1770 - 1827 Person Name: L. Van Beethoven Composer of "GERMANY" in Christ in Song Ludwig van Beethoven, baptised 17 December 1770 – 26 March 1827) was a German composer and pianist. A crucial figure in the transition between the Classical and Romantic eras in Western art music, he remains one of the most famous and influential of all composers. See more in: Wikipedia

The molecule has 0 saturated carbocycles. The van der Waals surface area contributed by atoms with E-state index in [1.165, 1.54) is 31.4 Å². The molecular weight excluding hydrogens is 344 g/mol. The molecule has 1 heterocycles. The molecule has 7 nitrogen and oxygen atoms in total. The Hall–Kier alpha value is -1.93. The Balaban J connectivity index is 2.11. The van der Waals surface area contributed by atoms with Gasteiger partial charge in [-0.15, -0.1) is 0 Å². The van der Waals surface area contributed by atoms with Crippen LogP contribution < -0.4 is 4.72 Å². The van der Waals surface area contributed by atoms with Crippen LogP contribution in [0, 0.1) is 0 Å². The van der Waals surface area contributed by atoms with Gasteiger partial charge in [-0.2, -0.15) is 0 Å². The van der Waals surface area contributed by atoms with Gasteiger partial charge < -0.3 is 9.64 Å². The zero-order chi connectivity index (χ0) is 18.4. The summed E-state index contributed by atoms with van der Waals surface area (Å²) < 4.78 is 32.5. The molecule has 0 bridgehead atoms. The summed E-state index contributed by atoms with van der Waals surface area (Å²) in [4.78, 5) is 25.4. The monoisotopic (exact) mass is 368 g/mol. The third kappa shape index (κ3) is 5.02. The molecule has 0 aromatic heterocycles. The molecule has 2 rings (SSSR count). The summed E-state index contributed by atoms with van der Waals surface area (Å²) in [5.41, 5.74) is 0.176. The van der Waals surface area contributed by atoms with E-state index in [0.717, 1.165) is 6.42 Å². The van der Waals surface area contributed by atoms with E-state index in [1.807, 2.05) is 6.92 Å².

Anne Steele